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Saturday, 21 September 2019
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Raw materials & technologies, Technologies, Nanotechnology

Reducing the release of SiO2 nanoparticles from paint

Thursday, 30 January 2014

Waterborne paints with integrated nanoparticles have been recently introduced into the market as nanoparticles offer improved or novel functionalities to paints.

Nanoparticles can offer improved or novel functionalities to paints
Source: NJ - Fotolia.com

Nanoparticles can offer improved or novel functionalities to paints
Source: NJ - Fotolia.com

However, the release of nanoparticles during the life cycle of nano-enhanced paint has only been studied to a very limited extent. The paint composition could determine in what quantities and forms the nanoparticles are released.

SiO2 nanoparticles were found in some leachates

In this study, paint formulations containing the same amount of silicon dioxide (SiO2) nanoparticles but differing in the pigment volume concentration (PVC) and in amount and type of binder and pigment, were studied through leaching test to investigate the influence of these parameters on release of Si from paint. The results indicate greater release of Si, about 1.7 wt.% of the SiO2nanoparticles in the paint, for paint formulated with higher PVC value (63%), suggesting that the PVC is a crucial factor for release of SiO2nanoparticles from paints. This hypothesis was also based on the fact that agglomerates of SiO2 nanoparticles were only found in leachates from paint with higher PVC. A paint sample with the higher amount of binder and less calcite filler exhibited a lower release of Si among the paints with a low PVC value (35%), and no SiO2 particles were detected in leachates collected from this paint. This could be due to the fact that a high portion of binder forms a suitable matrix to hold the SiO2 ENPs in paint. The paint sample in which the amount of calcite was partially substituted with TiO2pigment did not show an important reduction on Si release.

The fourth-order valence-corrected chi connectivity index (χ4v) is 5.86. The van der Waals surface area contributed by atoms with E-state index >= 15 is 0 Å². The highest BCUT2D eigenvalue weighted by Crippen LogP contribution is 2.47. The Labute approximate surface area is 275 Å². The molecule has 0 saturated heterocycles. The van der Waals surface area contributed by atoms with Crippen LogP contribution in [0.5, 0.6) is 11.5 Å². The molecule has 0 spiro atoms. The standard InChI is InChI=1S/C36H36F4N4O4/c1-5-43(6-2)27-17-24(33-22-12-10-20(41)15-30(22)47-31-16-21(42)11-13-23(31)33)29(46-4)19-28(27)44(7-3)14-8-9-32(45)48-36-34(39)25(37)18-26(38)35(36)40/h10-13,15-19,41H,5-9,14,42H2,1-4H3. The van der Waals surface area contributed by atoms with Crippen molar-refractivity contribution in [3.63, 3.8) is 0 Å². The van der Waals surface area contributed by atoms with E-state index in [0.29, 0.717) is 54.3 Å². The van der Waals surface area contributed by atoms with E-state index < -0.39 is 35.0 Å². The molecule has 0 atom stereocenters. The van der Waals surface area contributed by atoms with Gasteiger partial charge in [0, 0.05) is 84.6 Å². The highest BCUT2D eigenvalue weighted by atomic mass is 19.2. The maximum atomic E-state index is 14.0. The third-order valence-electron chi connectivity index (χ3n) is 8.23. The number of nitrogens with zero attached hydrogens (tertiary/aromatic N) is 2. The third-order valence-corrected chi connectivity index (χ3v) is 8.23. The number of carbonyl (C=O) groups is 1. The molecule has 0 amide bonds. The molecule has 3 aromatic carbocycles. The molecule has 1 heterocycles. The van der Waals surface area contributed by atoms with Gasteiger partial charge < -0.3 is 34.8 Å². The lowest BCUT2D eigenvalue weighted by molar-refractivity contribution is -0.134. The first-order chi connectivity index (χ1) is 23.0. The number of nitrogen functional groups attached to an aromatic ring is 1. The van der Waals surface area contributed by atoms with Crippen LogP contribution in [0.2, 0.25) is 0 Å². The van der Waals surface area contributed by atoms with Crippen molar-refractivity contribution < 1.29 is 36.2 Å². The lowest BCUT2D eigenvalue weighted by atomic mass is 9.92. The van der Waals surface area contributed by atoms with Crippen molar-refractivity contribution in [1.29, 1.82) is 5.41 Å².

Properties of binder and pigments should be adjusted 

In their work, the researchers from Venice Research Consortium, Italy, GFC Chimica, Italy, and CEA Commissariat à l'Energie Atomique et aux Energies Alternatives, France, suggest that paint debris containing SiO2nanoparticles may release a limited amount of Si into the environment, and that by adjusting the properties of the binder in combination with common pigments it is possible to reduce the release of SiO2 nanoparticles.

The study is published in: Science of The Total Environment, Volumes 476-477, 1 April 2014, Pages 298-307

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